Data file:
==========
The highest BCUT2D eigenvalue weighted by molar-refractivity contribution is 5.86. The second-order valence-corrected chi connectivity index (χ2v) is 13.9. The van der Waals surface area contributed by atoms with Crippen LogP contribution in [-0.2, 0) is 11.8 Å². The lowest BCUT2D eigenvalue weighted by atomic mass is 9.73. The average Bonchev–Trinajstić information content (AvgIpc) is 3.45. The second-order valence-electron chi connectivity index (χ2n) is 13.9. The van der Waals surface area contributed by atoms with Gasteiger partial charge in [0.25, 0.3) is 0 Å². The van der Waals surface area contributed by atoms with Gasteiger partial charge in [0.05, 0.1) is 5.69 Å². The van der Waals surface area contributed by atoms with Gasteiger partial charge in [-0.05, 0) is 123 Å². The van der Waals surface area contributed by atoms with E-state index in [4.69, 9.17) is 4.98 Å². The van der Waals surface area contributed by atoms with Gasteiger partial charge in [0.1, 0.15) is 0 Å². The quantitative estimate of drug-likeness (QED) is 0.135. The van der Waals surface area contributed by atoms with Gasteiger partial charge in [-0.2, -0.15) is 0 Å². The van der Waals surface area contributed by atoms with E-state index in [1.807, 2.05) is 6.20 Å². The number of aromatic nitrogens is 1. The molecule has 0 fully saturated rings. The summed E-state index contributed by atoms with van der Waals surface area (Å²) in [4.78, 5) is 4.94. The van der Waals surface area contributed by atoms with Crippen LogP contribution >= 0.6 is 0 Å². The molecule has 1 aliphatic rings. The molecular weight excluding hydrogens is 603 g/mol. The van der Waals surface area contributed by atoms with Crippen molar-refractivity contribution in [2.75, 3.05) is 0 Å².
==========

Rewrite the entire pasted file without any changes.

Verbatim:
The highest BCUT2D eigenvalue weighted by molar-refractivity contribution is 5.86. The second-order valence-corrected chi connectivity index (χ2v) is 13.9. The van der Waals surface area contributed by atoms with Crippen LogP contribution in [-0.2, 0) is 11.8 Å². The lowest BCUT2D eigenvalue weighted by atomic mass is 9.73. The average Bonchev–Trinajstić information content (AvgIpc) is 3.45. The second-order valence-electron chi connectivity index (χ2n) is 13.9. The van der Waals surface area contributed by atoms with Gasteiger partial charge in [0.25, 0.3) is 0 Å². The van der Waals surface area contributed by atoms with Gasteiger partial charge in [0.05, 0.1) is 5.69 Å². The van der Waals surface area contributed by atoms with Gasteiger partial charge in [-0.05, 0) is 123 Å². The van der Waals surface area contributed by atoms with E-state index in [4.69, 9.17) is 4.98 Å². The van der Waals surface area contributed by atoms with Gasteiger partial charge in [0.1, 0.15) is 0 Å². The quantitative estimate of drug-likeness (QED) is 0.135. The van der Waals surface area contributed by atoms with Gasteiger partial charge in [-0.2, -0.15) is 0 Å². The van der Waals surface area contributed by atoms with E-state index in [1.807, 2.05) is 6.20 Å². The number of aromatic nitrogens is 1. The molecule has 0 fully saturated rings. The summed E-state index contributed by atoms with van der Waals surface area (Å²) in [4.78, 5) is 4.94. The van der Waals surface area contributed by atoms with Crippen LogP contribution >= 0.6 is 0 Å². The molecule has 1 aliphatic rings. The molecular weight excluding hydrogens is 603 g/mol. The van der Waals surface area contributed by atoms with Crippen molar-refractivity contribution in [2.75, 3.05) is 0 Å².